CORE_ADDR representation

Tom Tromey
Fri Feb 19 19:27:00 GMT 2010

>>>>> "Daniel" == Daniel Jacobowitz <> writes:

Mark> Perhaps we should introduce a function to "normalize" addresses (mask
Mark> off high-bits or sign extend) that we call in places that need it?
Mark> It'd be a no-op for a N-bit debugger debugging an N-bit target, so
Mark> you'd be able to call it unconditionally.  That should clear away
Mark> quite a bit of clutter.

Daniel> That does sound better than the status quo.  I worry that we'll have
Daniel> otherwise the same trouble with figuring out places that 'need' it...

Daniel> Hmm.  I wonder if we could use a static analysis tool for this.  It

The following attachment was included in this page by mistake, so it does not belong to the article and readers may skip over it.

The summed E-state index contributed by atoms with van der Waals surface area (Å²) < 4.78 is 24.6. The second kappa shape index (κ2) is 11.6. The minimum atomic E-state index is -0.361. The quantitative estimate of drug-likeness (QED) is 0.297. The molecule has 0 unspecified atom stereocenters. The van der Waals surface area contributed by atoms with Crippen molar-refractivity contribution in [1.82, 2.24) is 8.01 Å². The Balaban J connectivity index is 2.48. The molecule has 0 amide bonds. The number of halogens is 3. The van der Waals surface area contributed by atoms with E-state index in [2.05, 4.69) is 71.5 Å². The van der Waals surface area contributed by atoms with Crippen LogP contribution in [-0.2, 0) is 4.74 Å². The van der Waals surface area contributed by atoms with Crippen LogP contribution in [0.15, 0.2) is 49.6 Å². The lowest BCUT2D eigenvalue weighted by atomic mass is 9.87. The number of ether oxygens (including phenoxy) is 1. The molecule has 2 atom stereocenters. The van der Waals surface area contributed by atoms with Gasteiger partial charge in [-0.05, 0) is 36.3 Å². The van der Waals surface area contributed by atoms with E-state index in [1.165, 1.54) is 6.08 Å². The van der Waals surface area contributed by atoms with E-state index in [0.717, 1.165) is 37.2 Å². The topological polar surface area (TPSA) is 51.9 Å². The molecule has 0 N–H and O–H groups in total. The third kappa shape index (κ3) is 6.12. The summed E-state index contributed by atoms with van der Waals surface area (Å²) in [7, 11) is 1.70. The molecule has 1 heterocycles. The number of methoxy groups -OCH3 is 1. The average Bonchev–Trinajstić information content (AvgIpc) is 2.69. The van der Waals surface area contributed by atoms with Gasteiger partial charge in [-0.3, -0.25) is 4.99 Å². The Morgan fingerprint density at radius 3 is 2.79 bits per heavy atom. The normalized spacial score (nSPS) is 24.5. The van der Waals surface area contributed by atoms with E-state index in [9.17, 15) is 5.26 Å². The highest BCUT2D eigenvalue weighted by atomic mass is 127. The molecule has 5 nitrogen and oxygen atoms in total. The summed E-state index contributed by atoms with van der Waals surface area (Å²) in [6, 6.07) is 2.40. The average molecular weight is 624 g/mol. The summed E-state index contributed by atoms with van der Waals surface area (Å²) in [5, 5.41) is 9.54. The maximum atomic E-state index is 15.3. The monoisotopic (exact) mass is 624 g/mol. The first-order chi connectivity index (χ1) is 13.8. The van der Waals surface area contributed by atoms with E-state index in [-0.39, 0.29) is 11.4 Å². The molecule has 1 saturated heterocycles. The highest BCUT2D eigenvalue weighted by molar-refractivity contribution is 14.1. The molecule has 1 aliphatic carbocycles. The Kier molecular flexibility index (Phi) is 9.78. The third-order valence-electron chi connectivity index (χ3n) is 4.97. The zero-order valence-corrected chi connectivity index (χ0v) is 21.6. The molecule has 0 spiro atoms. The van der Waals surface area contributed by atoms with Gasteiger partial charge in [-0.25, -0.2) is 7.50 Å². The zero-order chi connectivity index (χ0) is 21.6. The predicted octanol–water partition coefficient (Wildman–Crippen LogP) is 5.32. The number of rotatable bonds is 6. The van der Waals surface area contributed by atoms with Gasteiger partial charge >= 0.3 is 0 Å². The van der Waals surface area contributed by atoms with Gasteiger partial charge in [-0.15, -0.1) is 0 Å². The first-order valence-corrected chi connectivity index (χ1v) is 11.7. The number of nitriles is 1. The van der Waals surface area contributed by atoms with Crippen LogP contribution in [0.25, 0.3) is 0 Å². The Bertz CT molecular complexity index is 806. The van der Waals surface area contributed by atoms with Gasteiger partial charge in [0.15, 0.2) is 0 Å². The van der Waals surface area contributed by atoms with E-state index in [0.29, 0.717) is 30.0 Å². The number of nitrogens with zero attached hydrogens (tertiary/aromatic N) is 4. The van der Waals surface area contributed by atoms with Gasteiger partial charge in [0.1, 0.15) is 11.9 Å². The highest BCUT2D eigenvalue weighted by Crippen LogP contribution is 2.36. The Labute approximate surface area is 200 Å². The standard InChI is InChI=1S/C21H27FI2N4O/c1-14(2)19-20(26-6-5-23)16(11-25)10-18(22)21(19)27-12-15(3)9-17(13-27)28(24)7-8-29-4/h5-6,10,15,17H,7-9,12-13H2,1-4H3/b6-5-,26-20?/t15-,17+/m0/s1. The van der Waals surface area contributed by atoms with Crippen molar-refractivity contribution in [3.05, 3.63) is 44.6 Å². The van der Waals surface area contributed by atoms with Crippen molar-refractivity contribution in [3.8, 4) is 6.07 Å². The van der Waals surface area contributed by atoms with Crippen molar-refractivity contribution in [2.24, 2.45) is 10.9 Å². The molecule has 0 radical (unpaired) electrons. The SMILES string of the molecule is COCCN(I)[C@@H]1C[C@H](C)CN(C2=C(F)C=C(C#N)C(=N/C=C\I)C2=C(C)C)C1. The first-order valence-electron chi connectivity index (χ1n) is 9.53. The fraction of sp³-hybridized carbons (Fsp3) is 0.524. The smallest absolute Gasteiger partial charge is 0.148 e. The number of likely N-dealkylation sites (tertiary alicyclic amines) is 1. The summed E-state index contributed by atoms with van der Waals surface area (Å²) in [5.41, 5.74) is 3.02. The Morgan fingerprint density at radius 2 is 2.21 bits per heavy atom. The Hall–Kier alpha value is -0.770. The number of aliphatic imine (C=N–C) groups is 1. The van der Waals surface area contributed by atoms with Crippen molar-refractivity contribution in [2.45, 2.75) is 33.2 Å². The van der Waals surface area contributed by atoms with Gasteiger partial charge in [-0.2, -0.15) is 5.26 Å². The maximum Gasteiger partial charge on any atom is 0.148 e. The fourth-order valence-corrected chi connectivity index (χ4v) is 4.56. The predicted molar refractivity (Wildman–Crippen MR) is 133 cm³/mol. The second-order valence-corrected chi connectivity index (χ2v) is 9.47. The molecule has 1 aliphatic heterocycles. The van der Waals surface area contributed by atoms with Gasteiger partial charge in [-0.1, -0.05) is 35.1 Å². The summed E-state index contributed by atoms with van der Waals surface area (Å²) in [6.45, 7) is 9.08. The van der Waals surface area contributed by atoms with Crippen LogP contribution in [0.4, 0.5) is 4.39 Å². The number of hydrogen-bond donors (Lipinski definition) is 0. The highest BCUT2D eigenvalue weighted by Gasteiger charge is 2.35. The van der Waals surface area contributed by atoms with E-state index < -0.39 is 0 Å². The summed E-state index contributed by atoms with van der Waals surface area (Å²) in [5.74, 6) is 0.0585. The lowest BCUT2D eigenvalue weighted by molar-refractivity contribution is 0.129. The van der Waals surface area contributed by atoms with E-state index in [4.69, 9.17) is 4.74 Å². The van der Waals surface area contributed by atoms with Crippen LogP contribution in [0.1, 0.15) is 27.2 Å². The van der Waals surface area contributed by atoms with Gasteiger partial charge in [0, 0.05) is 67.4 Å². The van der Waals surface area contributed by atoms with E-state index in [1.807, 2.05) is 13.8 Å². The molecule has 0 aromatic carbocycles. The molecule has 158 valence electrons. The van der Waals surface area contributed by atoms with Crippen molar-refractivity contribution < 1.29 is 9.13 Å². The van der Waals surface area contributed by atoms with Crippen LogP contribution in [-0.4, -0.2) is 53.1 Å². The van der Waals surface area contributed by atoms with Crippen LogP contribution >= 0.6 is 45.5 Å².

Daniel> sounds like a classic example of a static problem.

The appended finds all uses of "+" on a CORE_ADDR.  Well... it finds
"all" uses modulo whatever little issues coccinelle has, I didn't mess
around trying to make it look into macros.

I ran it like:

  cd src/gdb
  spatch -sp_file coreaddr.cocci -dir .

... and got 1071 hits.

On Fedora you can get the tool with "yum install coccinelle", I assume
other distros are similar.  Also it is here:

I'm not sure if this was what you're really looking for, but it isn't
too hard to modify this script to look for other things.

The problem with doing static analysis is that you have to redo it
pretty frequently.  While moving to a struct CORE_ADDR would result in
more verbose code (which is definitely bad, don't get me wrong), it does
have the benefit that an attempt to do arithmetic on it results in a
compiler error.  This in turns means it is simpler to review the
resulting patches.


@ coreaddr
expression y;
position p_1;
x @p_1 + y
script:python @ loc_1 << coreaddr.p_1;
print "%s:%s:%s: CORE_ADDR + operation" % (loc_1[0].file, loc_1[0].line, loc_1[0].column)

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